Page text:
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Thomas Shipley Posts

Using Ruby to Recover JPEGs from a Forensic Image

This is the second post in a series investigating different programming languages applied to a forensics recovery problem. More detail about the problem can be found in Using Go to Recover JPEGs from a Forensic Image. The code is available on GitHub. Continuing from the last post the next language I looked at was Ruby. As a brief recap, the problem was to recover 16 JPEG files from a forensic image which had been zero wiped before they were taken. About Ruby Ruby is a language that was popularised by the web framework Ruby on Rails. It can be best surmised by the quote…

Using Go to Recover JPEGs from a Forensic Image

CS50 is an introductory course offered by Harvard to students at the college and online via EdX and the Harvard Extension School. It teaches mostly through a series of problems sets which mostly focus on using C to solve them. One of the more interesting problem sets is Problem Set 4: Forensics. The Problem The original problem was solved in C as part of the course and here will be solved using Go. But before looking at any code it is important to give a little context (all code is available on GitHub for those that are interested). Key characteristics of the problem have been outlined below: What we…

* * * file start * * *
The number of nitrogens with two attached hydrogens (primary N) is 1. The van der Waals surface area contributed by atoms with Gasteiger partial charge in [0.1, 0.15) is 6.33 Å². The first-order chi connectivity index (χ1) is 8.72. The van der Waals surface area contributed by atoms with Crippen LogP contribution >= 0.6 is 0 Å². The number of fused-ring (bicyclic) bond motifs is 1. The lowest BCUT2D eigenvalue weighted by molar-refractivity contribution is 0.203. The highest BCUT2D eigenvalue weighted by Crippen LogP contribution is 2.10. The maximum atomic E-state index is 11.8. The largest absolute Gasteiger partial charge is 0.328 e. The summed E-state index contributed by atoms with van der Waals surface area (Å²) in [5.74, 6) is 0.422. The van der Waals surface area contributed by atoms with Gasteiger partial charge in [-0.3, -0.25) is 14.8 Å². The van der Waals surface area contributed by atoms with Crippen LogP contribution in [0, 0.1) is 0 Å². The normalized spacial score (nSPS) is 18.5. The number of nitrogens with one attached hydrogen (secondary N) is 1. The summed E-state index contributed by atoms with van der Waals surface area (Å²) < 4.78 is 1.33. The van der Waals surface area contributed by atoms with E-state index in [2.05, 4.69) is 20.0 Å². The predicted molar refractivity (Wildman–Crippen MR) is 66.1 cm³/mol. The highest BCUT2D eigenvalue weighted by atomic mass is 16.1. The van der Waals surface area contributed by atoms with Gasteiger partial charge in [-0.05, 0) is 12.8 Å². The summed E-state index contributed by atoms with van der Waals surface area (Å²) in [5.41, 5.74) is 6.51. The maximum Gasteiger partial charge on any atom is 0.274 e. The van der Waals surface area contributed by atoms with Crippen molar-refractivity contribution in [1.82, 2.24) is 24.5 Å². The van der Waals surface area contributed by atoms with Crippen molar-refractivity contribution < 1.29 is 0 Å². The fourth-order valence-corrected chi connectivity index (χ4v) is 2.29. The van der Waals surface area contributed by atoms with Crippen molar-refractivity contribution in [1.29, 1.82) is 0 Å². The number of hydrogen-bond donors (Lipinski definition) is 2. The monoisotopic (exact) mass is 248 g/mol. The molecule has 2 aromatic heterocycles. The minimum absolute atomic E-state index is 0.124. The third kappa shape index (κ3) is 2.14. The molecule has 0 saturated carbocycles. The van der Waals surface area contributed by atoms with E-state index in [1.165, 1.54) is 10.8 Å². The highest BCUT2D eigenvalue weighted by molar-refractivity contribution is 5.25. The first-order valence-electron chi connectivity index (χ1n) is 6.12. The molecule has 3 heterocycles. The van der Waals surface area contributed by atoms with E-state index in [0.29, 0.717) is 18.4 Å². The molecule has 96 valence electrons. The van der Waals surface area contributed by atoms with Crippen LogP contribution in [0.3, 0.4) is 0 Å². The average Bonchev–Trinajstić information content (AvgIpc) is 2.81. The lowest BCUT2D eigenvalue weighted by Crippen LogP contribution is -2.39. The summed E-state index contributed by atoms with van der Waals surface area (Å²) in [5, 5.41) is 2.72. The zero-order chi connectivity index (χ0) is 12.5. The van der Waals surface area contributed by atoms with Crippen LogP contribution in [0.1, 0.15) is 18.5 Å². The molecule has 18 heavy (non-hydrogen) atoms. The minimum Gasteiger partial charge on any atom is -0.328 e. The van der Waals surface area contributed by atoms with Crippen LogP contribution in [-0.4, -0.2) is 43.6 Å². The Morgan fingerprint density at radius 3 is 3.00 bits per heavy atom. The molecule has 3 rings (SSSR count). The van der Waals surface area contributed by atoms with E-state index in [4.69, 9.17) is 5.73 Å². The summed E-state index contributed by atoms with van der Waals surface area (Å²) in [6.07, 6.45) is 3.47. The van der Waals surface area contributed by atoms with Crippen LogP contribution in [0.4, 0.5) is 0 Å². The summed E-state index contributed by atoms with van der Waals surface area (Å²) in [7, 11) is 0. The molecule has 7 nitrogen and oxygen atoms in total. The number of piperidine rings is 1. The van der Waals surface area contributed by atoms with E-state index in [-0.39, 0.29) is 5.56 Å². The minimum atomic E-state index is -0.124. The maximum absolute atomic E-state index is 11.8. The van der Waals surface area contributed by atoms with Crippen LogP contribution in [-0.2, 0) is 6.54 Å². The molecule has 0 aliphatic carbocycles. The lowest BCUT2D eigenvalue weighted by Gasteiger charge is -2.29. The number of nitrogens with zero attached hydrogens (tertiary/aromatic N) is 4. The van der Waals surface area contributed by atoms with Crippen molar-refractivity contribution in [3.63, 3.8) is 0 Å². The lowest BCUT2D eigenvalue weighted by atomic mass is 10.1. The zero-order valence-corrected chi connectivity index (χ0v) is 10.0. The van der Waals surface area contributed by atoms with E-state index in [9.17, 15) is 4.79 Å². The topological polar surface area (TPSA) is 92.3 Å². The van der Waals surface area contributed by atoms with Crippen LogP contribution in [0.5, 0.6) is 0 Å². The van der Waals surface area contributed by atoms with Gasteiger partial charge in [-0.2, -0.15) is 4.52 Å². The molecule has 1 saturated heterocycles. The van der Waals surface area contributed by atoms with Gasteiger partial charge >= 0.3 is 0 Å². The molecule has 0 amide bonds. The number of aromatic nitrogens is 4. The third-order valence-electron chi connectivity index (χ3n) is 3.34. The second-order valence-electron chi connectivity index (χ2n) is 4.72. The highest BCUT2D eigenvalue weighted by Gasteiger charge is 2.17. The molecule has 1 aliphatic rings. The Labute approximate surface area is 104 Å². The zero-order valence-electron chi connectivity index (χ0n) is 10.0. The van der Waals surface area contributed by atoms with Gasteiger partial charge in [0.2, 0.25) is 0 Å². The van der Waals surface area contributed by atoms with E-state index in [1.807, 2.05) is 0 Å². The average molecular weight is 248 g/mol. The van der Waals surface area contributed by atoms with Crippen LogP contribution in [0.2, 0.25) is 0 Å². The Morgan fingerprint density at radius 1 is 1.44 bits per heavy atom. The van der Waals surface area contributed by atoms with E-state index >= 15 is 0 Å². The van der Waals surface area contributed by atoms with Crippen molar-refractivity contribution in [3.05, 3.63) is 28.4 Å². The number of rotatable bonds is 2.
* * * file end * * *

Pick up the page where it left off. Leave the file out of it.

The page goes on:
Finding Lost Commit History using the GitHub API

It is quite easy to lose commit history in Git. A mistaken forced push is enough to rewrite the past and lose valuable work. Assuming the user in question has not done a git fetch in a while reflog won’t help you either. This happened to me while dealing with a branch that had a misconfigured remote pointing to the mainline. In my stupor, I forced the push. Outdated reflog! Perhaps GitHub has the Answer? All is not lost however you can access all the information you need via the GitHub API. Assuming you have stopped the team making anymore commits to the…